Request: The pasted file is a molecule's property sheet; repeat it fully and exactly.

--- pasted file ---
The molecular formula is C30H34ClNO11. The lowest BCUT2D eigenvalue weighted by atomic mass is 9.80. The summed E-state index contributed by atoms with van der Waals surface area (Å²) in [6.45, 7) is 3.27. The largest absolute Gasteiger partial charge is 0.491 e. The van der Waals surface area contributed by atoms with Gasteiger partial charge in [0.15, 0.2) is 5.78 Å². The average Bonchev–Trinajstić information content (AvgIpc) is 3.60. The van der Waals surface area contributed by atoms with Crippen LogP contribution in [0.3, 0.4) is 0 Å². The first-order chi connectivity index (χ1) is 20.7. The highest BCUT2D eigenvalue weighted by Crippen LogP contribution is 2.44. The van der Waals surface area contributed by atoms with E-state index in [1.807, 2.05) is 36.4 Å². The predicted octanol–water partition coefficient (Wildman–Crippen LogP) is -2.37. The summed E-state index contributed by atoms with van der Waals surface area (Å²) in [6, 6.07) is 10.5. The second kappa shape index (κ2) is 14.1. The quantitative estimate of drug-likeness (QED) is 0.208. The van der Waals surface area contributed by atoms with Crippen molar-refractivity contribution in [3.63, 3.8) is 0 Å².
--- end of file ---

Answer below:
The molecular formula is C30H34ClNO11. The lowest BCUT2D eigenvalue weighted by atomic mass is 9.80. The summed E-state index contributed by atoms with van der Waals surface area (Å²) in [6.45, 7) is 3.27. The largest absolute Gasteiger partial charge is 0.491 e. The van der Waals surface area contributed by atoms with Gasteiger partial charge in [0.15, 0.2) is 5.78 Å². The average Bonchev–Trinajstić information content (AvgIpc) is 3.60. The van der Waals surface area contributed by atoms with Crippen LogP contribution in [0.3, 0.4) is 0 Å². The first-order chi connectivity index (χ1) is 20.7. The highest BCUT2D eigenvalue weighted by Crippen LogP contribution is 2.44. The van der Waals surface area contributed by atoms with E-state index in [1.807, 2.05) is 36.4 Å². The predicted octanol–water partition coefficient (Wildman–Crippen LogP) is -2.37. The summed E-state index contributed by atoms with van der Waals surface area (Å²) in [6, 6.07) is 10.5. The second kappa shape index (κ2) is 14.1. The quantitative estimate of drug-likeness (QED) is 0.208. The van der Waals surface area contributed by atoms with Crippen molar-refractivity contribution in [3.63, 3.8) is 0 Å².